News & Media

Dramatic events such as natural disasters, conflicts and civil unrest attract media attention. As one of the strategic approaches of the PS Centre is communication and documentation, contact with the media goes hand in hand with our obligation to inform and disseminate.

The PS Centre’s web site features news stories from all over the world on psychosocial support as part of the IFRC intervention in humanitarian crisis. Formerly published articles and stories can be found in the news archive.

Coping with Crisis is a a quarterly magazine that issues a monthly newsletter called PS News.

Videos featuring the work of the PS Centre can be found on our YouTube channel (links below).

Ebola and psychosocial support: Download briefing package in English and French

Ebola response, training volunteers, Sierra Leone, 2014

Providing psychosocial support during an outbreak of such a deadly and infectious disease is not quite like providing psychosocial support during other more well-known types of crisis. In order to support staff, volunteers and delegates responding to the outbreak, the PS Centre has developed a briefing note on psychosocial support in the context of ebola.

BLOG: What I learned about staff support #2

The PS Centre has asked long-time roster member Gordy Dodge, Ph.D., LP to share his reflections, observations and recommendations from 25 years of experience in domestic and international disaster work with the readers of the PS Centre’s website. In the second blog post in our series about care for staff and volunteers, Gordy Dodge reflects on… Read more »

New Coping with Crisis

New issue of Coping with Crisis The latest issue of the magazine deals with issues of violence, focusing on psychosocial support for those affected by the on-going conflict in the Central African Republic, typhoon Haiyan in the Philippines and gender-based violence. The magazine also highlights the mental health gap and what is being done to… Read more »

Ten years after the tsunami: What we learned

For the PS Centre the end of this month marks the end of a chapter of nearly ten years of psychosocial support in the countries affected by the 2004 Indian Ocean tsunami. The past decade has been one of the most important decades in the history of psychosocial support. The magnitude of the disaster in the Indian Ocean made the need for psychosocial support both clear and broadly accepted, not only in the Movement, but in the world of humanitarian aid as a whole.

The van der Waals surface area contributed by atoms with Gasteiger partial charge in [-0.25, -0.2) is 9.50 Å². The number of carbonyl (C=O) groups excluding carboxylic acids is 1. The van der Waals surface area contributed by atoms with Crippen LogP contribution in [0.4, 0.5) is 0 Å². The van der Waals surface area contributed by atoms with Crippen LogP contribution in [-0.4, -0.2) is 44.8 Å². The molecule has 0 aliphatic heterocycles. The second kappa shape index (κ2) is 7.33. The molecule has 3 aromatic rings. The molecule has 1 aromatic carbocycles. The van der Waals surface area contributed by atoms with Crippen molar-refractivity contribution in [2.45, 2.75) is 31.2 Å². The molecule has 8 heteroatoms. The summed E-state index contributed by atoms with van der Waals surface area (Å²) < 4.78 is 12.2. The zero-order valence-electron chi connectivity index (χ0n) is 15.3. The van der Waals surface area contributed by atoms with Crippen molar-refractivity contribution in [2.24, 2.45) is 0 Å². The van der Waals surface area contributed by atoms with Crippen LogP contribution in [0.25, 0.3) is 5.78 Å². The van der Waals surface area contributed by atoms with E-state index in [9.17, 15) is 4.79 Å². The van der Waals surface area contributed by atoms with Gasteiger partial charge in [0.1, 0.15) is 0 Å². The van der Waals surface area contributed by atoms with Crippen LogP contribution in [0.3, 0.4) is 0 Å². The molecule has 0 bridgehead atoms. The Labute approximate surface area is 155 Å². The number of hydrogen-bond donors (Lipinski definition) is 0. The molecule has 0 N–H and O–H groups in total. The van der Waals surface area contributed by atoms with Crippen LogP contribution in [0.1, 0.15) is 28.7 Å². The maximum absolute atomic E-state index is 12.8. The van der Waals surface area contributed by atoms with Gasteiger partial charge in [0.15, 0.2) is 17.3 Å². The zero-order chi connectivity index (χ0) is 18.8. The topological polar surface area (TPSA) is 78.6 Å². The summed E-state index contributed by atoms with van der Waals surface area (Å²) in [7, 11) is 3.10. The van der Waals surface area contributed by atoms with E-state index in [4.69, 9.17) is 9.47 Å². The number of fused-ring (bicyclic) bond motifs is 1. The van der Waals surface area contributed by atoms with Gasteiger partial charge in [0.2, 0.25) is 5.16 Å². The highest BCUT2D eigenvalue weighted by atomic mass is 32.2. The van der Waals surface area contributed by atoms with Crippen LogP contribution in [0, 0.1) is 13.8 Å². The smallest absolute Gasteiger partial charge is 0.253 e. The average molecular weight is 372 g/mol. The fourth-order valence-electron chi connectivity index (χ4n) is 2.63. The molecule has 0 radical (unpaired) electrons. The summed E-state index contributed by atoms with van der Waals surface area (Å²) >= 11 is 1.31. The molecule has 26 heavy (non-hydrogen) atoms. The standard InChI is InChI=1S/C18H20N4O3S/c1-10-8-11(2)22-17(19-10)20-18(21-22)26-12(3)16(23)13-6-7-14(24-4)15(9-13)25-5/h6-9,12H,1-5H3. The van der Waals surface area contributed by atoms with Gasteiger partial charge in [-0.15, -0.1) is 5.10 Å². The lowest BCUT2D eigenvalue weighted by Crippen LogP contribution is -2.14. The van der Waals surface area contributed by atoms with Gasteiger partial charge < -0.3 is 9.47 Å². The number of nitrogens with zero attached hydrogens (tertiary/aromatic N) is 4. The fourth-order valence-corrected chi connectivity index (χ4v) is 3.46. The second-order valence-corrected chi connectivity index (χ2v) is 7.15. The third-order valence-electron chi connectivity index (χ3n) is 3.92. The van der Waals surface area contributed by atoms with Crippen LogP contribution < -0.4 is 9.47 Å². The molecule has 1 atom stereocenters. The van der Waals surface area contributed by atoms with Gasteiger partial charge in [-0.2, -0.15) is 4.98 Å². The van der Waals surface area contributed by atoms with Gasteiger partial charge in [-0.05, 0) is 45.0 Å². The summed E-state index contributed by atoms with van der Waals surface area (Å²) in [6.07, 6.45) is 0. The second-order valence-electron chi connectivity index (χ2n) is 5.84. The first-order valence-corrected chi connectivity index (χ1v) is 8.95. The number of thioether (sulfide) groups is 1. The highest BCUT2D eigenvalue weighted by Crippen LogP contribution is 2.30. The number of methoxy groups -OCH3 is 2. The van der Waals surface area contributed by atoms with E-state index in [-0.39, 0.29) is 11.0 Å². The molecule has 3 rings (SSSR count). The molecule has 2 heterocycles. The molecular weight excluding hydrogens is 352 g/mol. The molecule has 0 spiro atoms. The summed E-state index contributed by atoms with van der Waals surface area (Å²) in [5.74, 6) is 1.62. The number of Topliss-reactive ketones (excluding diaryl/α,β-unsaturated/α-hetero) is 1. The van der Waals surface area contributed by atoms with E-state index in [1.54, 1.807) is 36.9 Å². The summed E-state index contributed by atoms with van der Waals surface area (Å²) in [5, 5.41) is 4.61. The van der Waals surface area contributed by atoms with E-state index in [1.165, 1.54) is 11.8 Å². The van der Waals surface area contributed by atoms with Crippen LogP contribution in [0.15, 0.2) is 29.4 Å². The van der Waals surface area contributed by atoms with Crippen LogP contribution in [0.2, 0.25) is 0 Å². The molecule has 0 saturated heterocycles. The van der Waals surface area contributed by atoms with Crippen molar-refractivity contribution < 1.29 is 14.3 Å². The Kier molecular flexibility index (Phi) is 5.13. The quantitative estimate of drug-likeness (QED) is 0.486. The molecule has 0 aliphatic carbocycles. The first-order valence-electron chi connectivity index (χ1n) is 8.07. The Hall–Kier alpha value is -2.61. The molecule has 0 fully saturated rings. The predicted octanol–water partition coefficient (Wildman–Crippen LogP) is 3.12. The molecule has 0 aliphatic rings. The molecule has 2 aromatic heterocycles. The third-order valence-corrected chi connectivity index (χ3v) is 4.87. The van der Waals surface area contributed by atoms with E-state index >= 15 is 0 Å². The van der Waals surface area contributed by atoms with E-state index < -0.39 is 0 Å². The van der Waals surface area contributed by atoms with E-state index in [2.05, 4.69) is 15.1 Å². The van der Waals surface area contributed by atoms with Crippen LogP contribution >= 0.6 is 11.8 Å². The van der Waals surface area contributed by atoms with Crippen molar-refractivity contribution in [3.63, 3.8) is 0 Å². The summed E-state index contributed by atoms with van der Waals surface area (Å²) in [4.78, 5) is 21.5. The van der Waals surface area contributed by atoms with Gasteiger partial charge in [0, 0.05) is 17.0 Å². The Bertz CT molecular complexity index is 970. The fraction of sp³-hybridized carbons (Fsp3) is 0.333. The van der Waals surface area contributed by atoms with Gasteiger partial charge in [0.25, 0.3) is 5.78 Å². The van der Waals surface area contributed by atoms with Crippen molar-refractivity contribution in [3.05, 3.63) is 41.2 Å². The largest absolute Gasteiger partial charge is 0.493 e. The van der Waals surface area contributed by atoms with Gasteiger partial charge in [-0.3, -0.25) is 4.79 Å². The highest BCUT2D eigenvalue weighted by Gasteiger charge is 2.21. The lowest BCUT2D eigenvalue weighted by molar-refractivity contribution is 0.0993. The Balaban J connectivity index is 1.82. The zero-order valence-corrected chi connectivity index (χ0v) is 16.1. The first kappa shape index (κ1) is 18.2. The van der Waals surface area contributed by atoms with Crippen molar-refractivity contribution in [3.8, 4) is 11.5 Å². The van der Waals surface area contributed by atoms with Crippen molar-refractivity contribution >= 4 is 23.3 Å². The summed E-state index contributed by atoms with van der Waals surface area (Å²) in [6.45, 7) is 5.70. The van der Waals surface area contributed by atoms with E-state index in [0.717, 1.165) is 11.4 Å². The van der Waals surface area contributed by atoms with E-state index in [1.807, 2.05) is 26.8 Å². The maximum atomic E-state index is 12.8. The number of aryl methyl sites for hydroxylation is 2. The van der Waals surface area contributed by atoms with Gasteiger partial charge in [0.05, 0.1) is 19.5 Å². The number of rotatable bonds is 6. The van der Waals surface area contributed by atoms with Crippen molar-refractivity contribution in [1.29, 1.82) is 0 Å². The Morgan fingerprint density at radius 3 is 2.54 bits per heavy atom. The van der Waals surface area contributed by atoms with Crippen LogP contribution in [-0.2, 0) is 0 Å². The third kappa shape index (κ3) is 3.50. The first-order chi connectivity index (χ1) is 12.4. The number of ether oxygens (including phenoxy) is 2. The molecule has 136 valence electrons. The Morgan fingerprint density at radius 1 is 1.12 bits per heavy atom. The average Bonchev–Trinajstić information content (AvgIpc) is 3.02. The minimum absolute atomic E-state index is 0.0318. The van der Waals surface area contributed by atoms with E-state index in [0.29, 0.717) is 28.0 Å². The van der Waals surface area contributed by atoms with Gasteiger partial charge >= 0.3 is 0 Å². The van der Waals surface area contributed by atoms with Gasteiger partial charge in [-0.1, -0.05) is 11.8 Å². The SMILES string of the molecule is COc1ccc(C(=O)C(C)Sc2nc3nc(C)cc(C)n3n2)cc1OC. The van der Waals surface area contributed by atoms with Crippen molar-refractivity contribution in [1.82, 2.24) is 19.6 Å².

BLOG: What I learned about staff support #1

The PS Centre has asked long-time roster member Gordy Dodge, Ph.D., LP to share his reflections, observations and recommendations from 25 years of experience in domestic and international disaster work with the readers of the PS Centre’s website. In the first blog post in a series of four, Gordy Dodge discusses how the responsibility for good… Read more »

Psychosocial Support in Damascus: Fear, hope and commitment

A large number of families are living in a shelter in unfinished buildings next to a garbage dump on top of an open sewer with unsafe water. 150 children of all ages are clustered around volunteers in the shade. Most don’t even notice us, busy as they are drawing, writing and cutting a shield out of paper. They talk to their volunteer about who can protect them and whom they feel safe with.

Ebola: Battling fear and stigma

Fear, especially when coupled with poor knowledge about how to prevent the disease, and lack of resources to set up protective measures, can lead to panic and to stigmatization of those who have been in contact with the sick or have been handling dead bodies.

Haiyan volunteers learn how to unwind after the typhoon

Photo: Stephen Ryan, Irish Red Cross

A psychosocial support (PSS) programme developed by mental health experts from the International Federation of Red Cross and Red Crescent Societies (IFRC) has been adapted to support hundreds of hardworking volunteers who were among those mobilized when Typhoon Haiyan, locally known as Yolanda, struck the islands of the Visayas in the Philippines. By Kate Marshall,…